To Read or Not to Read

What did LU students really get up to over the break?

By Emily Macdonald, Staff Writer

Some view reading week as a time to relax, kick back, and start working on essays, but is this the common experience? With this being the perfect season for winter activities and a great opportunity for spending time with friends, what do Lakehead students really do during the break?

William Sorley graduated from Lakehead Thunder Bay’s Concurrent Education program. He tended to spend his reading weeks travelling, when possible. Sorley also acknowledged that, some years, he would just spend his reading week relaxing in Thunder Bay and enjoying the break.

Fourth year student, Christine Green, decided to stay in Thunder Bay over this past reading week. She spent a large portion of her reading week working on her thesis, but also had the opportunity to look for local housing. The reading week period provided the time for Green and her brother to find a great place to live for their BEd professional years.

First-year Orillia student, Melissa Lapointe, happened to be home, though she commented that she had no free time to enjoy the break as she was left with a massive amount of homework and work activities. As a criminology major and employed student, her life can get pretty busy.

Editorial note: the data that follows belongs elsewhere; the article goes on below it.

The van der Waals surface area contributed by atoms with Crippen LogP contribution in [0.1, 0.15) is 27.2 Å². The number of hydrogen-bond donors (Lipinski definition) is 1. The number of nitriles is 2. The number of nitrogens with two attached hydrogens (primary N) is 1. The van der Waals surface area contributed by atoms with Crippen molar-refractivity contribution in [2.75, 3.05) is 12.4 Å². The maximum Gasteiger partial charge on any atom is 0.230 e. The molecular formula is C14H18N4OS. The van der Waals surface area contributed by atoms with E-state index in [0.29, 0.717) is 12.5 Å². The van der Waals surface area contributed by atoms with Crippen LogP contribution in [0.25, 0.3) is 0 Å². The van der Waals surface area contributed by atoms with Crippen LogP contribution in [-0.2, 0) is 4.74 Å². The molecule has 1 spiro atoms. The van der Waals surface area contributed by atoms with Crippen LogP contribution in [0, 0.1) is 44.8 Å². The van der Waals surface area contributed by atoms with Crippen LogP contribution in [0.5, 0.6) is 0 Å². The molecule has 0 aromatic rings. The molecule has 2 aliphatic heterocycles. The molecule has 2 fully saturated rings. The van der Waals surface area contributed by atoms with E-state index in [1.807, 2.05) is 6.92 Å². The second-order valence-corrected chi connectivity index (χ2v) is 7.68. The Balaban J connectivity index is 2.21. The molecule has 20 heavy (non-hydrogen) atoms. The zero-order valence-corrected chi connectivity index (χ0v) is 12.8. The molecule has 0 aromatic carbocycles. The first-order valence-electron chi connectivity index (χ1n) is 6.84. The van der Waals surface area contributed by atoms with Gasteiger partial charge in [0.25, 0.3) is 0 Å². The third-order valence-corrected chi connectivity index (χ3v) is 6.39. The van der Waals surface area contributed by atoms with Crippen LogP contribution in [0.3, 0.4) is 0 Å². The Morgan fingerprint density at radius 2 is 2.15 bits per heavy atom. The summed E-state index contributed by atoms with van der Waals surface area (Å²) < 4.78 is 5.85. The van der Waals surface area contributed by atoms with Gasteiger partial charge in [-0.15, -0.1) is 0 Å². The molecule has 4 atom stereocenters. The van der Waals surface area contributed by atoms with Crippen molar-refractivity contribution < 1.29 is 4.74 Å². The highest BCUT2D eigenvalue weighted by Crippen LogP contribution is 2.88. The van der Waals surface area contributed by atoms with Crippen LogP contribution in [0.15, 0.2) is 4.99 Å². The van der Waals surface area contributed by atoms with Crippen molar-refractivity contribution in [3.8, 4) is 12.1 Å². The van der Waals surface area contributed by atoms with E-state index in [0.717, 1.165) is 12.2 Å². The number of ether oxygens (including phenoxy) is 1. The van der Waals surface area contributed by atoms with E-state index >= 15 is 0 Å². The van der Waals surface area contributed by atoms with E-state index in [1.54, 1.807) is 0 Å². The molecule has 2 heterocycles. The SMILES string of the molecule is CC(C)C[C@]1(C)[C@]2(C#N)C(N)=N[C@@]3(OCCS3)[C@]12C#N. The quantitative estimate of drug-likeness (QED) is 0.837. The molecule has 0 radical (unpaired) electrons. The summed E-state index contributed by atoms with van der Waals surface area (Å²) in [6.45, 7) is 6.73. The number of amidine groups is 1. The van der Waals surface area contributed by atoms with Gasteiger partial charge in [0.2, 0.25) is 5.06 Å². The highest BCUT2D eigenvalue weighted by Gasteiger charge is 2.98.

Student, Michael Abernathy, decided to adopt a pet snail during reading week and has been anxiously awaiting the arrival of his new friend, who will be named Albus. He also spent a significant amount of time practicing for his upcoming lead role in Joseph and the Technicolour Dreamcoat which will be opening in early April at Orillia’s St. Paul’s Centre.

Reading week looks different for a lot of students. Some prioritize self-care and relaxation, while others spend their time catching up on extracurricular activities, school or professional work. With the semester rapidly passing by, reading week is a beneficial time for all of us — time that seems to also pass rapidly, no matter how you spend it.